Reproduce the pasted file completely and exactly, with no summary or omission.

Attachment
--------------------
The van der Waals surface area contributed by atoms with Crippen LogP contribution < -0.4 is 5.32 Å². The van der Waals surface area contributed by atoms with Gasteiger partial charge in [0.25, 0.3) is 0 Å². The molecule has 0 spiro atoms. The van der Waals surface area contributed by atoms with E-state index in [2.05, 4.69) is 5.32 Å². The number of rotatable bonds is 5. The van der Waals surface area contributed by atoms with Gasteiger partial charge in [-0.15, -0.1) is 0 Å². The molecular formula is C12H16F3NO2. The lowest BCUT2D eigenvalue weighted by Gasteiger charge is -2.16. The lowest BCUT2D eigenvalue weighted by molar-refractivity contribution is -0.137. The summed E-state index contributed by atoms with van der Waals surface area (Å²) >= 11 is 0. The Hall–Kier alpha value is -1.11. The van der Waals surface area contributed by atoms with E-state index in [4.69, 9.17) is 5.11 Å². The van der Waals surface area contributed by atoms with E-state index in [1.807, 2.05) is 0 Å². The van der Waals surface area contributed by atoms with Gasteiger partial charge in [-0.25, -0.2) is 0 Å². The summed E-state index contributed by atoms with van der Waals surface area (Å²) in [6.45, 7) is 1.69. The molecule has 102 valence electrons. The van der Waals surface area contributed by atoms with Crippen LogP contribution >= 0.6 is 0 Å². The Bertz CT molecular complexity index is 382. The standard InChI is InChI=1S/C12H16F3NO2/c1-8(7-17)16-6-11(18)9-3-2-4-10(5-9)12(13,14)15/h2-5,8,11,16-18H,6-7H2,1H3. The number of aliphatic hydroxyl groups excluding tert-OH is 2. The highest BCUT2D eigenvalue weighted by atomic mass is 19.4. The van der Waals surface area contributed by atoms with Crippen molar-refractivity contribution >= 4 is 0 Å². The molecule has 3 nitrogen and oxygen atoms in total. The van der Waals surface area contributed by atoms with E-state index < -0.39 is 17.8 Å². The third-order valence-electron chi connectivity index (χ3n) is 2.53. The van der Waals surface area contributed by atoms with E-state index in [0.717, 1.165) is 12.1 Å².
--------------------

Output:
The van der Waals surface area contributed by atoms with Crippen LogP contribution < -0.4 is 5.32 Å². The van der Waals surface area contributed by atoms with Gasteiger partial charge in [0.25, 0.3) is 0 Å². The molecule has 0 spiro atoms. The van der Waals surface area contributed by atoms with E-state index in [2.05, 4.69) is 5.32 Å². The number of rotatable bonds is 5. The van der Waals surface area contributed by atoms with Gasteiger partial charge in [-0.15, -0.1) is 0 Å². The molecular formula is C12H16F3NO2. The lowest BCUT2D eigenvalue weighted by Gasteiger charge is -2.16. The lowest BCUT2D eigenvalue weighted by molar-refractivity contribution is -0.137. The summed E-state index contributed by atoms with van der Waals surface area (Å²) >= 11 is 0. The Hall–Kier alpha value is -1.11. The van der Waals surface area contributed by atoms with E-state index in [4.69, 9.17) is 5.11 Å². The van der Waals surface area contributed by atoms with E-state index in [1.807, 2.05) is 0 Å². The van der Waals surface area contributed by atoms with Gasteiger partial charge in [-0.25, -0.2) is 0 Å². The summed E-state index contributed by atoms with van der Waals surface area (Å²) in [6.45, 7) is 1.69. The molecule has 102 valence electrons. The van der Waals surface area contributed by atoms with Crippen LogP contribution >= 0.6 is 0 Å². The Bertz CT molecular complexity index is 382. The standard InChI is InChI=1S/C12H16F3NO2/c1-8(7-17)16-6-11(18)9-3-2-4-10(5-9)12(13,14)15/h2-5,8,11,16-18H,6-7H2,1H3. The number of aliphatic hydroxyl groups excluding tert-OH is 2. The highest BCUT2D eigenvalue weighted by atomic mass is 19.4. The van der Waals surface area contributed by atoms with Crippen molar-refractivity contribution >= 4 is 0 Å². The molecule has 3 nitrogen and oxygen atoms in total. The van der Waals surface area contributed by atoms with E-state index < -0.39 is 17.8 Å². The third-order valence-electron chi connectivity index (χ3n) is 2.53. The van der Waals surface area contributed by atoms with E-state index in [0.717, 1.165) is 12.1 Å².